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3/4/2005

Steer wrestler Dallas Frank turned pro in 2000, but until recently, he focused all of his efforts on competitions north of the border.

Frank was content to compete in Canadian rodeos while trying to achieve his goal of qualifying for the Canadian Finals Rodeo. In fact, he didn't purchase his PRCA card until 2003.

In his first two years as a PRCA competitor, Frank won $26,520. Every one of his checks came from Canadian rodeos. But Frank earned his first trip to the CFR in 2004 and, perhaps, having accomplished one goal, decided to branch out.

He planned a trip to Arizona, where he competed at rodeos in Scottsdale, Yuma and Tucson. Frank finished just out of the money in Scottsdale and Yuma. In Tucson, however, it was a different story.

Competing at La Fiesta de los Vaqueros, the fifth stop on the 12-city Wrangler Winter ProRodeo Tour, Frank won Round 1 and the Wrangler Tour round, en route to capturing the aggregate title with a three-head total of 19.7 seconds. He picked up a paycheck for $6,994 — the first one he's ever won in the United States.

And now, he's hoping for more. When asked if he's planning to enter more U.S. rodeos, Frank, 25, of Stony Plain, Alberta, didn't hesitate.

"You betcha," Frank said. "We'll go down to Laughlin (Nev.), Logandale (Nev.), then we'll come home and go back for Clovis (Calif.), Red Bluff (Calif.) and Guymon (Okla.). We're going to the rest of the Tour rodeos."

Frank has been traveling with Canadian cowboys Lee Laskosky and Mark Roy. Laskosky is a cagey veteran who has earned several National Finals Rodeo qualifications. He retired from competition for seven years before deciding to return.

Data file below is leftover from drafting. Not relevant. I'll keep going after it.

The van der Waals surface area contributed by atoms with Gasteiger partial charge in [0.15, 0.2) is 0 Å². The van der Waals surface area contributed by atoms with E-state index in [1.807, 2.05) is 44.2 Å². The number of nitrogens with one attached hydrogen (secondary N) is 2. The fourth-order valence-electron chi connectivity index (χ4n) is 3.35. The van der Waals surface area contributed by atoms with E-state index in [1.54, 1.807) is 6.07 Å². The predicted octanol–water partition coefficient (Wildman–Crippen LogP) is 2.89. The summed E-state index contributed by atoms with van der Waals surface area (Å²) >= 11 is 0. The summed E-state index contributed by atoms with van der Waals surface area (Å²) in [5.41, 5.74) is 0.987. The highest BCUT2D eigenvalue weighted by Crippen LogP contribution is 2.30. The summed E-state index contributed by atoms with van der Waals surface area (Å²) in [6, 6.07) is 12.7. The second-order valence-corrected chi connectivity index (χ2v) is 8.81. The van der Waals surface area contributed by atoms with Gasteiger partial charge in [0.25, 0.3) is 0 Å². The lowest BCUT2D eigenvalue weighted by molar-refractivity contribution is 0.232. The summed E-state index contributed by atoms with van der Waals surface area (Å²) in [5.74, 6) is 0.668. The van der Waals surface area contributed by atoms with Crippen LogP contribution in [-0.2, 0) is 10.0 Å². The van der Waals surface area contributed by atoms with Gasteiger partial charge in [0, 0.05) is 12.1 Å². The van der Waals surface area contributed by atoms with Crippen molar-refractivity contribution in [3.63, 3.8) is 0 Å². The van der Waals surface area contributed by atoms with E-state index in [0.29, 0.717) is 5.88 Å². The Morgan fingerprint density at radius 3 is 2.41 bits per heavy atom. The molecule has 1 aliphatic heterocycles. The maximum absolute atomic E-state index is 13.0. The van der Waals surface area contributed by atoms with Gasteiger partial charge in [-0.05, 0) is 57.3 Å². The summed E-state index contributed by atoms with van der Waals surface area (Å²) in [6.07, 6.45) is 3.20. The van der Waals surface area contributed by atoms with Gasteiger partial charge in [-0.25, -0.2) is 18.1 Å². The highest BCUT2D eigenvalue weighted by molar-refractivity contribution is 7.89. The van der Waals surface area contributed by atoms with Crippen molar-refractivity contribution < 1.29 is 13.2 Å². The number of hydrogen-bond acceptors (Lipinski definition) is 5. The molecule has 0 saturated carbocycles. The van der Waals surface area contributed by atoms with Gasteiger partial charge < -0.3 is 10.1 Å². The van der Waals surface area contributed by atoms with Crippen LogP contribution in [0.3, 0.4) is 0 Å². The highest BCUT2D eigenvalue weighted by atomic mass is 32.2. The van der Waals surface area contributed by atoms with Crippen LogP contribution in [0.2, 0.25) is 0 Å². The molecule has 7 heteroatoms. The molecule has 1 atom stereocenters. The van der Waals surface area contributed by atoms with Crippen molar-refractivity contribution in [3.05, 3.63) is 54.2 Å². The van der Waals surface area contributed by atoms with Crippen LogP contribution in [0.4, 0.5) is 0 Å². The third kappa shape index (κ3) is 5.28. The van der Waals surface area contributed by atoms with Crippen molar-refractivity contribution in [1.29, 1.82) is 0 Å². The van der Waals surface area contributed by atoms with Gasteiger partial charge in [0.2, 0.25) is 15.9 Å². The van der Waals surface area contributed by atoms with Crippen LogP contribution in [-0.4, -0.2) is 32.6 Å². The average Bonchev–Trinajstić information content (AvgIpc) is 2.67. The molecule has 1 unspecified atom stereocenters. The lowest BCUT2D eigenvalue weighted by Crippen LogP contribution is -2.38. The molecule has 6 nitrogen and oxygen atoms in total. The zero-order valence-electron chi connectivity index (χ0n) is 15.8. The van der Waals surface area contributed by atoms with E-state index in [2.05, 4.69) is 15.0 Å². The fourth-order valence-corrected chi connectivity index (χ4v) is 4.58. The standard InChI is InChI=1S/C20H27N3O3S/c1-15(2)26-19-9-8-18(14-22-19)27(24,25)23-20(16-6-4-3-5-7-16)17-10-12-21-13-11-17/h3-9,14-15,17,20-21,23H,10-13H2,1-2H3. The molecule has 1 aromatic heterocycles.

Laskosky's influence has been positive for Frank.

"He's helped me a lot," Frank said. "He's been there and done that. He's helped me with almost every thing there is in rodeo."

In Tucson, Frank used Laskosky's horse (Hammer) in the first two rounds. When Laskosky had to leave for home, Frank rode Lin Churchill's horse, Razor, in the Wrangler Tour round.

Like all of the steer wrestlers, Frank had to deal with some tough conditions in Tucson. Rain made the ground sticky, which can make life difficult for a steer wrestler. But Frank put the field on its heels by recording a run of 6.2 seconds to win the opening round.

In the second round, Frank faced a severe challenge. The steer he had drawn was a tough one.

"They were 15.3 (seconds) on him the first time and then had a no time," Frank said. "He was a hard-running steer and I had to run him down there quite a ways."

Frank posted a time of 7.7 seconds on the animal. While it wasn't good enough to place in the round, it kept him alive in the race for the aggregate title.

"I kind of safetied up for the average because I had a pretty good lead on the rest of the field. I knew what the guys were doing. I didn't want to break the barrier."

In the Wrangler Tour round, Frank went last, which helped him size up the situation.

"The steers were going left real bad in that short go and you couldn't be too late, otherwise they would get to the fence and you wouldn't be able to catch one," Frank said.

Frank's Wrangler Tour round steer went left, too, but he was prepared for the move and countered it successfully.

"I got a pretty decent start and ran him over there along the fence," Frank said.

The 5.8-second time was good for the win and locked up the biggest victory of Frank's ProRodeo career. Now, he's thankful he finally decided to head south for the winter.

"I just decided to go and see how it would work out," Frank said. "I always dreamed of making the NFR. I thought I might as well try it. I didn't have my cows to feed. I sent them out to the feedlot before the CFR and I knew I wouldn't get them back before March and they don't start calving until the middle of the month, so I had the time to go."

Frank didn't have the money to make the trip; he just put it on his MasterCard. But now, thanks to his win in Tucson, he'll have the money to pay it off when he gets his bill.

ProRodeo Sports News is published bi-weekly by the Professional Rodeo Cowboys Association. For more information or to subscribe, contact them by clicking here.